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Microcontroller Programming » what the heck does << mean?

January 29, 2010
by Ralphxyz
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Sorry I am new to C programming and didn't get far in High Scholl math (algebra 1 D) so some symbols (notations) throw me.

  1. result = result + (temp<<8);
  2. 11011010 & ~(1<<3) =

What exactly does this say?

Is the << in 1. the same as the << in 2.?

Thanks for your tolerante help, Ralph

January 29, 2010
by treymd
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it is bitwise arithmetic. basically in that operation you are shifting bits 3 to the left.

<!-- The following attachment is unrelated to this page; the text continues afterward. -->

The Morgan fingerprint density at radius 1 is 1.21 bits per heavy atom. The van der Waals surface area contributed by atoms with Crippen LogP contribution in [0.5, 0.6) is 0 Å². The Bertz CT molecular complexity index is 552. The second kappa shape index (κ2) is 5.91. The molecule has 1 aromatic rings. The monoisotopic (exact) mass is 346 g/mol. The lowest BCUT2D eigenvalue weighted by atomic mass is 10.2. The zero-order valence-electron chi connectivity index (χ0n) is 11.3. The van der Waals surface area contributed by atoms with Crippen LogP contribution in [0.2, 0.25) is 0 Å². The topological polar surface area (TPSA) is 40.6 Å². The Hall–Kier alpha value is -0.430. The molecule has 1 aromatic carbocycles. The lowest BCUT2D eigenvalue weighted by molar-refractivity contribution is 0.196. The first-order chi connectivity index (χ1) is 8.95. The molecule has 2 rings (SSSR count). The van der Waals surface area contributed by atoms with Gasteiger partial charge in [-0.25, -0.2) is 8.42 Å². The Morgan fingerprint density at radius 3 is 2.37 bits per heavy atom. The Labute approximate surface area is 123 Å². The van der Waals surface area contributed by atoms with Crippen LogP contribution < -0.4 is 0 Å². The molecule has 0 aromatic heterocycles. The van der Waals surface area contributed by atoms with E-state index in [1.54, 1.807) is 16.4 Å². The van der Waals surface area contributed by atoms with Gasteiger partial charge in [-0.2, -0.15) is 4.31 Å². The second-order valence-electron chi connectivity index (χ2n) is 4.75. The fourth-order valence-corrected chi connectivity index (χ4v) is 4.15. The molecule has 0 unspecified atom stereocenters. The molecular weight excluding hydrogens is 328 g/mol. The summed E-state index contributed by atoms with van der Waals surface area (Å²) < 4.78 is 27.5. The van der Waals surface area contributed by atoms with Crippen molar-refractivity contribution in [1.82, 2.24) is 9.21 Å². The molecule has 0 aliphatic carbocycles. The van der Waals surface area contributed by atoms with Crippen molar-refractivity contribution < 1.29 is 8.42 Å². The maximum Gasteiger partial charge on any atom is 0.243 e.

0000 0001

becomes

0000 1000

January 29, 2010
by treymd
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There are a few other operators that work on the bit level in C, working on bits is important when dealing with microcontrollers because you are literally controlling pins with a single bit and you need to play some games to isolate and operate on the one(s) you need while leaving the others alone. Getting good with bitwise operations will give you tremendous power over what the MCU does.

here is a decent reference (a little wordy, but it has it all)

http://www.cprogramming.com/tutorial/bitwise_operators.html

January 29, 2010
by Ralphxyz
Ralphxyz's Avatar

Thanks for the rapid replies.

The << is the left shift operator a >> would be a right shift operator.

Way way back in the depths of my mind I knew that buts thanks alot for the help.

Ralph

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